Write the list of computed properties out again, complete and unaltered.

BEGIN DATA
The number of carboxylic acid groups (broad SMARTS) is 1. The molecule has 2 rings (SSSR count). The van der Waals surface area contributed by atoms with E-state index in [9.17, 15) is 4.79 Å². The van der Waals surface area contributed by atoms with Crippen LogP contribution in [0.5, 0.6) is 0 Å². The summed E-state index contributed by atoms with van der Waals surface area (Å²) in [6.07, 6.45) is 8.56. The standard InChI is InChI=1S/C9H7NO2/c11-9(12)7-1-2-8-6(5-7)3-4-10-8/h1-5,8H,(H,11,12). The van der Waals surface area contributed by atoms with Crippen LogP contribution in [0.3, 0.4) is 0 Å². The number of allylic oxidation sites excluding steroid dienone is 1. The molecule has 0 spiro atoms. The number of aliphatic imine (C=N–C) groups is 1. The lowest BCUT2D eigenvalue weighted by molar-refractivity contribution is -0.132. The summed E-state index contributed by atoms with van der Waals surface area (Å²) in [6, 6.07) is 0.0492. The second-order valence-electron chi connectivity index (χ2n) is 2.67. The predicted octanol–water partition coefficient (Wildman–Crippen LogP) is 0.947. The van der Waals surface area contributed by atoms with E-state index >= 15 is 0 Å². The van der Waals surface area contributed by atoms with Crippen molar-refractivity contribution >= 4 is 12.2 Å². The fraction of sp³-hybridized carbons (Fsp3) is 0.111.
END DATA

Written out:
The number of carboxylic acid groups (broad SMARTS) is 1. The molecule has 2 rings (SSSR count). The van der Waals surface area contributed by atoms with E-state index in [9.17, 15) is 4.79 Å². The van der Waals surface area contributed by atoms with Crippen LogP contribution in [0.5, 0.6) is 0 Å². The summed E-state index contributed by atoms with van der Waals surface area (Å²) in [6.07, 6.45) is 8.56. The standard InChI is InChI=1S/C9H7NO2/c11-9(12)7-1-2-8-6(5-7)3-4-10-8/h1-5,8H,(H,11,12). The van der Waals surface area contributed by atoms with Crippen LogP contribution in [0.3, 0.4) is 0 Å². The number of allylic oxidation sites excluding steroid dienone is 1. The molecule has 0 spiro atoms. The number of aliphatic imine (C=N–C) groups is 1. The lowest BCUT2D eigenvalue weighted by molar-refractivity contribution is -0.132. The summed E-state index contributed by atoms with van der Waals surface area (Å²) in [6, 6.07) is 0.0492. The second-order valence-electron chi connectivity index (χ2n) is 2.67. The predicted octanol–water partition coefficient (Wildman–Crippen LogP) is 0.947. The van der Waals surface area contributed by atoms with E-state index >= 15 is 0 Å². The van der Waals surface area contributed by atoms with Crippen molar-refractivity contribution >= 4 is 12.2 Å². The fraction of sp³-hybridized carbons (Fsp3) is 0.111.